Our updates from the Humanities Research Seminar continue, this week with a post by Anh-Thuy Nguyn, Assistant Professor of Art at Rogers State University.
As long as I can recall, every member of my family always had to gather around the table for lunches and dinners. My father and my mother alternated who would cook for us from scratch, since it was expensive to purchase anything from cans. My older sister and I were expected to help by washing the vegetables, making a pot of rice, or preparing utensils.
If my mother came home late from work at a nearby market, we all had to wait for her. When she could not be home, she would send a messenger (a real person) to alert us her absence. My father or my older sister always saved a portion of our meal for my mom, which included rice, a bowl of soup, fresh greens, a savory dish (often with meat or fish), and some fish sauce. These dishes’ portions were set aside before we ate our meals. It was disrespectful to save left-over food for a member who was not present at the dinning table.
The communal aspect of preparing and sharing food with others has been an important part of our family’s tradition and of our larger Vietnamese tradition, regardless of the individual’s wish to be included or not. I never asked my parents if they wanted to be together for meals or if they just wanted to be around us, their children. I believe this act of being together at daily meals somehow developed itself into an integral part of me being Vietnamese, being a daughter, being a wife, being a cook, and being an artist.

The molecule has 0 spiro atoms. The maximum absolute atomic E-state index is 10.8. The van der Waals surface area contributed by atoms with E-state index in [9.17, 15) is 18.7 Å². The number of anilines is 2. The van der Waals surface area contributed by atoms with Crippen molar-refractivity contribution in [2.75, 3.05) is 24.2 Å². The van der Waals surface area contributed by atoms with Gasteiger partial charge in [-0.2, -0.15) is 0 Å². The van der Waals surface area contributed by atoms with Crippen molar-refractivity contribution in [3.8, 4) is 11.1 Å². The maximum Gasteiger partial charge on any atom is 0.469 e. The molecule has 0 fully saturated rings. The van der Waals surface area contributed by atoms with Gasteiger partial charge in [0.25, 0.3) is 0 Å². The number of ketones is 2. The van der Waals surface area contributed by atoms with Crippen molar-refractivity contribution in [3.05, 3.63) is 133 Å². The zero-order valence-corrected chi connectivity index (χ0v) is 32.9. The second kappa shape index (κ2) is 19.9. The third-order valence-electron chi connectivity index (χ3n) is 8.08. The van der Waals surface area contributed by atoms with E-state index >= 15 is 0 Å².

In the humanities seminar, I bring with me a bag of food memories and creative projects inspired by these memories of food. So far, my knowledge of food has been expanded to include the tensions between local food/local identity and the global food chain as well as the social dynamics of food (in ancient and contemporary cultures, in mainstream cultures and indigenous cultures.) I have learned how changes in our food industry and our agriculture have been controlled by big corporations and how our cultural connections and ethnic identity are collated with food memories. What we eat and how we eat not only built the “I” inside each of us but also contribute to our environments and values. We are the individuals we choose to be; yet, we are also collectives in a food chain, affecting being affected by others.
Artists, like myself, who are interested in food and relational aesthetics (an art practice coined by French art critic Nicolas Bourriaud in 1998), find ways to construct a social circumstance (particularly food related activities) for our viewers to interact with the experiences. These experiences are considered art. Argentinean-born Thai artist Rikrit Tiravanija started to serve PadThai in a kitchen set up at a gallery in New York as early as 1992. He claimed the communal experience of cooking and eating were the art objects themselves. In my personal creative work, I claim the communal experience of preparing food and sharing it ritually with my viewers is art. I am looking forward to creating more creative projects inspired by the new gateway that the seminar has revealed.